Did you know there is a science to teaching reading?
The Science of Reading refers to research that breaks down how children learn to read. It also outlines ways teachers can help children learn to read. Reading involves skills that are taught to children clearly following a prescribed plan.
The Science of Reading includes research from education and several areas of psychology. In Alleghany Highlands Public Schools, teachers work to improve students’ reading skills through the Science of Reading. Teachers also develop other ways to better reach their students.
More can be learned about the science of reading by visiting the University of Virginia’s website. U.Va. provides teachers in Virginia with additional training and resources to help students learn to read. Several AHPS teachers have completed advanced training in the Science of Reading through programs such as LETRS and Orton-Gilligham.
LETRS helps early childhood and elementary school teachers who work with students on reading, spelling, and language skills. Orton-Gillingham is a teaching method that aims to help students who are struggling with reading. Orton-Gillingham connects sounds with letters. Students learn language by ear (listening), mouth (speaking), eyes (seeing), and hands (writing).
AHPS teachers are trained to help their students associate sounds with words. This means that students learn to “decode” words, or understand how to read them because they understand the sounds that go with letters. For example, students learn that the letter “o” can sound like the “o” in the word hot or the “o” in the word hope. A letter “o” can also combine with an “I” to make the sound in oil and can be influenced by letters like “r” to make the sound in for.
Kim Halterman from the AHPS leadership team recently visited Gina Middleton’s classroom at Callaghan Elementary School to see how teachers are using the Science of Reading to improve their students’ reading skills. Middleton teaches second grade at Callaghan, and her students made large gains in reading during the 2022-2023 school year. These improvements resulted from Middleton’s use of Science of Reading techniques. She and her teammates at Callaghan are working to use these strategies to help her current students.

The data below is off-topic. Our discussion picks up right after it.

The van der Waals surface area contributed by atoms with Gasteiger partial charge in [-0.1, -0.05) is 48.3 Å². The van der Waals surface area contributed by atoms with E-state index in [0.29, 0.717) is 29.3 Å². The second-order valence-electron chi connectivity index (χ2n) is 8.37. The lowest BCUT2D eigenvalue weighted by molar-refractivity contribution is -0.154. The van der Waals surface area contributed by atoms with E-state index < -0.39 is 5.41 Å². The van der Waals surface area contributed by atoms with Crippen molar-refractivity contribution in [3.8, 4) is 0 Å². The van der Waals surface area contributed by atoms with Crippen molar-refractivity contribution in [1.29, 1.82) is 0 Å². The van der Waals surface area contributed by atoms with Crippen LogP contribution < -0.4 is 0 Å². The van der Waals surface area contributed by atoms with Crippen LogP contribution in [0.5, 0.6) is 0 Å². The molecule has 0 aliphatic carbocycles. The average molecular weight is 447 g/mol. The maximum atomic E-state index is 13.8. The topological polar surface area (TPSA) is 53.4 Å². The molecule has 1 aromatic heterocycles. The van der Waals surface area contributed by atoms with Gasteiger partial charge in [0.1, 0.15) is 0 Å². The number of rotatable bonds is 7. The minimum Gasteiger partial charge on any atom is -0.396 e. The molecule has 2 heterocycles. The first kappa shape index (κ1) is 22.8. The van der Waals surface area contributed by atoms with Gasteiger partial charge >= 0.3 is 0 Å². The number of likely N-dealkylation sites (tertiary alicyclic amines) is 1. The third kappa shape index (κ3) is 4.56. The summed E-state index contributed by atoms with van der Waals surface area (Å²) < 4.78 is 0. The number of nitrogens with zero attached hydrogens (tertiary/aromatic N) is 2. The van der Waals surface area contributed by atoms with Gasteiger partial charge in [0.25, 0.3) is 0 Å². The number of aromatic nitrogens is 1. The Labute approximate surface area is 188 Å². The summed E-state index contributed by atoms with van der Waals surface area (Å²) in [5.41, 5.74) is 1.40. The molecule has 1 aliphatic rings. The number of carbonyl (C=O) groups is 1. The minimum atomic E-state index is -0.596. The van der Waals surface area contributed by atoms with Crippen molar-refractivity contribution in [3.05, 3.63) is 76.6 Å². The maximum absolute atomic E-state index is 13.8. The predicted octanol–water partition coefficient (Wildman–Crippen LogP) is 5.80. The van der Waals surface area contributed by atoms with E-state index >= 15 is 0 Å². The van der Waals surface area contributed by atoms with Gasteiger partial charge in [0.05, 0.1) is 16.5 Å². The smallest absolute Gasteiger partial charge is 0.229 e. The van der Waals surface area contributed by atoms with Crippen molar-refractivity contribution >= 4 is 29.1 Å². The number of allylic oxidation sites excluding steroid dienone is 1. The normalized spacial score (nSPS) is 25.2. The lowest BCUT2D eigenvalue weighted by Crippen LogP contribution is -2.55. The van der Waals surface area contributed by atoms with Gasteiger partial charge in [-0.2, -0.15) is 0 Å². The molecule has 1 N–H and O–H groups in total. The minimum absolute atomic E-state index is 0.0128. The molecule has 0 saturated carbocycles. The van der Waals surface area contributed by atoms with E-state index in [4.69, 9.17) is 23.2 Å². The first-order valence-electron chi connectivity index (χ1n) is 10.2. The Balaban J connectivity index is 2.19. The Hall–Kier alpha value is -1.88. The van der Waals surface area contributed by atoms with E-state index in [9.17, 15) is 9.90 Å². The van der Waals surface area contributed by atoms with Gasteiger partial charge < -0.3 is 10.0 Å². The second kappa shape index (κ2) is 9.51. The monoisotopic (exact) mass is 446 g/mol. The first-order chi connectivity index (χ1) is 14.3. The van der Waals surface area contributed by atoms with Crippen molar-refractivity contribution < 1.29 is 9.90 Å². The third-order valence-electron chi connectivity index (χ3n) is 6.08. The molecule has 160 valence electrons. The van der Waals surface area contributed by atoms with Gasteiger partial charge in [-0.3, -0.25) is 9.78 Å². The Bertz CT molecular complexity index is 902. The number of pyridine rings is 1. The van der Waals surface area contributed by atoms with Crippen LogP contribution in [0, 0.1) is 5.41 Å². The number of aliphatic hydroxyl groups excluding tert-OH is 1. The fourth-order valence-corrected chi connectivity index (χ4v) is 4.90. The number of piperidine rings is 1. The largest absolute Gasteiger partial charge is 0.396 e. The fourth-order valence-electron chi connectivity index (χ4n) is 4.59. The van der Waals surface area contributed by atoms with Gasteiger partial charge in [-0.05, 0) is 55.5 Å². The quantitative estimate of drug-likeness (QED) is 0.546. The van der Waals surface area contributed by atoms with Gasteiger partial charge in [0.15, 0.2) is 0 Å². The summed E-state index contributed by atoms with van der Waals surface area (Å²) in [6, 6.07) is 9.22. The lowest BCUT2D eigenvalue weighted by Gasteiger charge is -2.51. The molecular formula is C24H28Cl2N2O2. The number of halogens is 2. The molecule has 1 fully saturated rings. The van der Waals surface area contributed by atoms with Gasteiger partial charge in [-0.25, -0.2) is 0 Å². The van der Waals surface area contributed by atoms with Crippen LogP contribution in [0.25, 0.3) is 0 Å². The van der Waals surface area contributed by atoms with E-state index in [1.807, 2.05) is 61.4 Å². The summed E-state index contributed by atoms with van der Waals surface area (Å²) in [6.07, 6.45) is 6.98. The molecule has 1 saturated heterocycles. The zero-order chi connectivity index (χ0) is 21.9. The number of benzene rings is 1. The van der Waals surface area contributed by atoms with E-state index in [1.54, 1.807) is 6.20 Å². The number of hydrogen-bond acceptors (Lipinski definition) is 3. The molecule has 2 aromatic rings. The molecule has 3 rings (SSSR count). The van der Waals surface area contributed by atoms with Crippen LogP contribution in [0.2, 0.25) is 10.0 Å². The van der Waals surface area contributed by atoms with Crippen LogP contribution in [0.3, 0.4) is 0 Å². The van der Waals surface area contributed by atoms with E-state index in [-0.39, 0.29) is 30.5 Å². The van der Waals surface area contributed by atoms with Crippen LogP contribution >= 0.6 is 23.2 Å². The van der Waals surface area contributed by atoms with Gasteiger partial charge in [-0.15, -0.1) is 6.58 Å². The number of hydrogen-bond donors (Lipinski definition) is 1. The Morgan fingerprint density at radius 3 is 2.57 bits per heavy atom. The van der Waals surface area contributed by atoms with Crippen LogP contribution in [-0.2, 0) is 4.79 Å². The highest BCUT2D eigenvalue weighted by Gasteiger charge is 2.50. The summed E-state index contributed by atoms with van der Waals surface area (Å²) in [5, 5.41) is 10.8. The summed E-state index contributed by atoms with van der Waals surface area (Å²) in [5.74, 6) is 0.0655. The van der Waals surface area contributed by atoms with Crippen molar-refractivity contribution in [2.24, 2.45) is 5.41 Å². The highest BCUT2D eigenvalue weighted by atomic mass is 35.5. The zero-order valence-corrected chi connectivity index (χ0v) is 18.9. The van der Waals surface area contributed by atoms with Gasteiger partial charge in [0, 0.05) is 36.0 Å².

“While I was in Mrs. Middleton’s classroom, I saw the Science of Reading in action with students identifying sounds and using new vocabulary words. At times, students worked as a whole group. I also witnessed students working independently, in small groups, and with partners,” said Halterman, discussing her visit.
Middleton also taught reading concepts through direct instruction to her students. Headers were used to help the students improve their reading comprehension by altering them to important information.
Students also took quick dance “brain breaks” and enjoyed children’s book Stellaluna. Importantly, the book Stellaluna uses factual science content. It is really important for students to learn to gain facts and separate from fiction or opinion. This aspect of reading is important for students because it improves their critical thinking skills. In the lesson taught by Middleton, students learned to compare and contrast to better understand the facts they learned about bats and birds. A play including Stellaluna in part is being presented by Roanoke-based Mill Mountain Theatre actors at AHPS elementary schools this fall, adding to the arts experiences of students.